KV57 (Tomb of Horemheb)

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The tomb KV57 is the royal (Theban) tomb of Horemheb, the last pharaoh of the Eighteenth Dynasty and is located in the Valley of the Kings, Egypt.

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Overview

Before ascending to the throne of Egypt he was one of the two advisors of boy king Tutankhmun; other being Ai. Horemheb succeeded Ai to the throne, after his death, who had acceded the kingship by marrying Tutankhmun's widow, Ankhesenamun. During his advisorship Horemheb had built a temple-tomb at Saqqara and had time to expand it as well more than once. He qualified for a tomb in the Valley of the Kings when he became king of Egypt, later on one of his wives Mutnejemet was buried at the Memphite-tomb in Saqqara.

The tomb Kv57 was located by Edward Ayrton in February 1908 CE. Due to its location in the valley floor, the tomb was filled with debris that had washed down during occasional flash-flooding. The tomb is markedly different from previous Eighteenth Dynasty royal tombs as it has a straightened axis, and has painted reliefs instead of murals; the "Book of Gates" also appears for the first time. The king's red granite sarcophagus was found with its lid broken, though otherwise intact. The tomb contained the remains of several burials, none of them conclusively belonging to Horemheb.

Plan

circa 1310 BCE

The tomb consists of a descending entrance stair, a sloping passageway leading to another descending stair, and another passageway that ends in a well shaft. Beyond the well chamber is the first pillared hall. Cut into the floor on the left side of the pillared hall is a staircase, originally sealed, leading to another descending passage and, via another flight of steps, the antechamber. Beyond this room is the pillared burial chamber, surrounded by storerooms. The floor at the far end of the burial chamber is lowered to create a crypt.

The layout is transitional in form between the "dog-leg" style of earlier Eighteenth Dynasty tombs and the straight axis tombs of the Nineteenth Dynasty; more precisely this layout is known as a jogged axis. The steep descent of the earlier style is combined with the large straight corridors prevalent in the later style. The pillared hall is squarer than its previous iterations, as it would continue to be in future royal tombs. However, some novel features occur in this tomb that are not seen again, such as the ramp at the top of the stairs leading to the crypt around the sarcophagus, the second set of stairs in this area, and the burial below the floor in one of the storerooms.

Tomb Architecture

circa 1310 BCE

Entryway A and Corridor B
The 2.66 meters wide entryway has 28 stairs descend at an angle of aproximately 36 degrees. The walls are undecorated and there is a very large overhang before the Gate B.

The Corridor B is a 13.28 meters long narrow passage directly connected to the entryway-a through a gate. It descends at an angle of fourteen degrees. Just as the entryway its walls are also undecorated. The corridor-b is 2.65 meters wide and 2.6 meters high.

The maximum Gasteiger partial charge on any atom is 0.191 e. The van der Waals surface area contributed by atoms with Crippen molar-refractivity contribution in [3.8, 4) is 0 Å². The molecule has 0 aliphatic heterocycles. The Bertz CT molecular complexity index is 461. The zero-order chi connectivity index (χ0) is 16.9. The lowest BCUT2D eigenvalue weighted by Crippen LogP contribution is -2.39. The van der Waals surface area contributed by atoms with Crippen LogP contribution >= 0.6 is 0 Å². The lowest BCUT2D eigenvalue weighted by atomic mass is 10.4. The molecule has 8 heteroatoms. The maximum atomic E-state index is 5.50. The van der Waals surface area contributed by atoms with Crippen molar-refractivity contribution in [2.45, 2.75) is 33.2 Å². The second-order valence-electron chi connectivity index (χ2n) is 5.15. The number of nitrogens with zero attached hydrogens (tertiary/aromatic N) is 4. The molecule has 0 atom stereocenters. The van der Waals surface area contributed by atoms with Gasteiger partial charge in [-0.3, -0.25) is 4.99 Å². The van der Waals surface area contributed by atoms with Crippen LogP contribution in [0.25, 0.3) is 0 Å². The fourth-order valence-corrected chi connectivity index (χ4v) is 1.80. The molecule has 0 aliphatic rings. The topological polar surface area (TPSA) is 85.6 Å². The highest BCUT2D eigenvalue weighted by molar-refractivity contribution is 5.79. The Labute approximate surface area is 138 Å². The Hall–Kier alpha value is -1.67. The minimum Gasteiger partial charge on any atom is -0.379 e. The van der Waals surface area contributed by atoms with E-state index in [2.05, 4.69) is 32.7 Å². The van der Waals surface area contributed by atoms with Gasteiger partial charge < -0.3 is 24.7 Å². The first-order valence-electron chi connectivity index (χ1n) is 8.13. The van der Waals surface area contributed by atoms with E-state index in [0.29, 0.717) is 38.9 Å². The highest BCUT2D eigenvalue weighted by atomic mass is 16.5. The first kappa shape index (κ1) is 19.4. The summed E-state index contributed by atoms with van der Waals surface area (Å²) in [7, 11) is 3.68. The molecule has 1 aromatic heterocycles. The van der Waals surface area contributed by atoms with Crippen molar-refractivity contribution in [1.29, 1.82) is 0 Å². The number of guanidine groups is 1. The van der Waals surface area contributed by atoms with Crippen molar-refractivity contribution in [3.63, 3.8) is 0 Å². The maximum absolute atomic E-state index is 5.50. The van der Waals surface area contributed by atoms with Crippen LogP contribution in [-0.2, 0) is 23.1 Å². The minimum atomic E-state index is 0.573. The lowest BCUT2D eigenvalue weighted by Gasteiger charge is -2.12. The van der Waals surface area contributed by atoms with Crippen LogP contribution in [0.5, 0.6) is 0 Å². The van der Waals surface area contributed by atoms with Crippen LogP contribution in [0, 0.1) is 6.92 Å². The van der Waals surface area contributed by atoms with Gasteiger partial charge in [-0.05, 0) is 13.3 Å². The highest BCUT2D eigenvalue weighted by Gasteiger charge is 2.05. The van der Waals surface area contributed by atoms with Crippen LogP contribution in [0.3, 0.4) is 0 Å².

circa 1310 BCE

Descent C and Corridor D
The descent-c is a stairway with 25 steps leading down in to the access shaft at an angle of approximately 36 degrees. The entire length of the 5.21 meters wide stairway is approximately eight meters with varying height. The undecorated walls contain alcoves that are approximately fifty centimeters deep.

The 10.5 meters long Corridor-D is approximately 2.8 meters wide and descends at an angle of twenty five degrees. The walls in this corridor are also undecorated.

circa 1310 BCE

Well Chamber E
The access to the next "pillared Hall F", like most well chambers, was bricked up,plastered and painted over. This wall was breached in antiquity; either by tomb robbers or by the 20th dynasty who cleared most of thetombs in the Valley of the Kings and relocated the bodies to "places of safety". The mummy of pharaoh Horemheb has never been found.

This chamber measures 3.37 meters in length, 4.16 meters in width and 6.4 meters in height. The chamber is not square to the Corridor D, but is rotated 3 degrees to the left. The bottom of the shaft is filled with debris.

The upper section of the well-chamber is decorated on all four walls. The ceiling is dark blue and covered with five-pointed stars and the top of each wall is decorated with a khekher frieze. The colour of the walls is the same blue-grey as used in the tomb of Amenhotep III. Earlier tombs had used a yellow background, possibly to emulate a papyrus. The symbolic significanceof the blue-grey combination is not known.

circa 1310 BCE

Pillared Hall F
The pillared-hall-f contains two pillars and is angled to the left by four degrees. The dimensions of the hall are 7.53 meters in length, 6.88 meters width and 2.72 meters high. This chamber was used in previous tombs to change the direction of the lower chambers; this tomb has the chambers in an almost staight axis, a style which owes more to Akhnaten than to Amenhotep III. A set of stairs descends from this hall in the north-western corner.

circa 1310 BCE

Corridor G and Descent H
The 7.6 meters long and 2.62 meters wide corridor descends at an approx. angle of 14.7 degrees.

The Descent-H stairway has a set of twelve steps and descends at an approximate angle of 9.6 degrees. This chamber and descent, also undecorated, is slightly rotated to the right.

circa 1310 BCE

Chamber I
The almost rectangular chamber is 5.21 long, 4.12 meters wide and 2.66 meters high. This chamber is decorated on all four walls in a design similar to the Well Chamber E. The background colour is blue-grey combination and each wall depicts Horemheb with one or more divinities in painted raised relief. The ceiling is black with yellow-golden stars, whereas the Well Chamber E has a more traditional ceiling of dark-blue.